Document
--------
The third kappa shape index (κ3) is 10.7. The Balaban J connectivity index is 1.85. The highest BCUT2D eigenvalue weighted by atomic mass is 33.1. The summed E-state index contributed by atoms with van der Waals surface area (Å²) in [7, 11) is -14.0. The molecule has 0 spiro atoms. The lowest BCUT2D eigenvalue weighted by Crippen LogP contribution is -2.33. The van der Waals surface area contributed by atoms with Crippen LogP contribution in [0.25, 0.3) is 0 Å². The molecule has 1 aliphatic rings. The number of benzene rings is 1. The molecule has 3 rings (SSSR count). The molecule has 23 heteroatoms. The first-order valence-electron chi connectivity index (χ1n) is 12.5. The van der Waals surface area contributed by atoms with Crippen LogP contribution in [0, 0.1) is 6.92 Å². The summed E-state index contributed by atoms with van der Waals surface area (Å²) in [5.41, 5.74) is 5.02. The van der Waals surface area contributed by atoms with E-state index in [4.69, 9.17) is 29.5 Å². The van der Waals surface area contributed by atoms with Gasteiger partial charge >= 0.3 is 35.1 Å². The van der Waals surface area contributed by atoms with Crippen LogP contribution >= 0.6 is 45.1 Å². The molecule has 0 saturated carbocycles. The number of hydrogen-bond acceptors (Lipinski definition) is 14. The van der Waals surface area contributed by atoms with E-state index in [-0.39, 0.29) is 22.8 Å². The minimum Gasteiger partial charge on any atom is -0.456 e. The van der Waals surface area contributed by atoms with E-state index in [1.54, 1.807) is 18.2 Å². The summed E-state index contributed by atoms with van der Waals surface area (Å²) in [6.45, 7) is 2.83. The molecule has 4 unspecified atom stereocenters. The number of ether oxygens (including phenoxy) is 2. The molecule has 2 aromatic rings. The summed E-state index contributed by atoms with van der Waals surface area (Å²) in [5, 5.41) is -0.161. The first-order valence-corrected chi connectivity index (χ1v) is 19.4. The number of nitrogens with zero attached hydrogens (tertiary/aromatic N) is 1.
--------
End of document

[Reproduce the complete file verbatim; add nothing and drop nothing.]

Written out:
The third kappa shape index (κ3) is 10.7. The Balaban J connectivity index is 1.85. The highest BCUT2D eigenvalue weighted by atomic mass is 33.1. The summed E-state index contributed by atoms with van der Waals surface area (Å²) in [7, 11) is -14.0. The molecule has 0 spiro atoms. The lowest BCUT2D eigenvalue weighted by Crippen LogP contribution is -2.33. The van der Waals surface area contributed by atoms with Crippen LogP contribution in [0.25, 0.3) is 0 Å². The molecule has 1 aliphatic rings. The number of benzene rings is 1. The molecule has 3 rings (SSSR count). The molecule has 23 heteroatoms. The first-order valence-electron chi connectivity index (χ1n) is 12.5. The van der Waals surface area contributed by atoms with Crippen LogP contribution in [0, 0.1) is 6.92 Å². The summed E-state index contributed by atoms with van der Waals surface area (Å²) in [5.41, 5.74) is 5.02. The van der Waals surface area contributed by atoms with E-state index in [4.69, 9.17) is 29.5 Å². The van der Waals surface area contributed by atoms with Gasteiger partial charge >= 0.3 is 35.1 Å². The van der Waals surface area contributed by atoms with Crippen LogP contribution >= 0.6 is 45.1 Å². The molecule has 0 saturated carbocycles. The number of hydrogen-bond acceptors (Lipinski definition) is 14. The van der Waals surface area contributed by atoms with E-state index in [-0.39, 0.29) is 22.8 Å². The minimum Gasteiger partial charge on any atom is -0.456 e. The van der Waals surface area contributed by atoms with E-state index in [1.54, 1.807) is 18.2 Å². The summed E-state index contributed by atoms with van der Waals surface area (Å²) in [6.45, 7) is 2.83. The molecule has 4 unspecified atom stereocenters. The number of ether oxygens (including phenoxy) is 2. The molecule has 2 aromatic rings. The summed E-state index contributed by atoms with van der Waals surface area (Å²) in [5, 5.41) is -0.161. The first-order valence-corrected chi connectivity index (χ1v) is 19.4. The number of nitrogens with zero attached hydrogens (tertiary/aromatic N) is 1.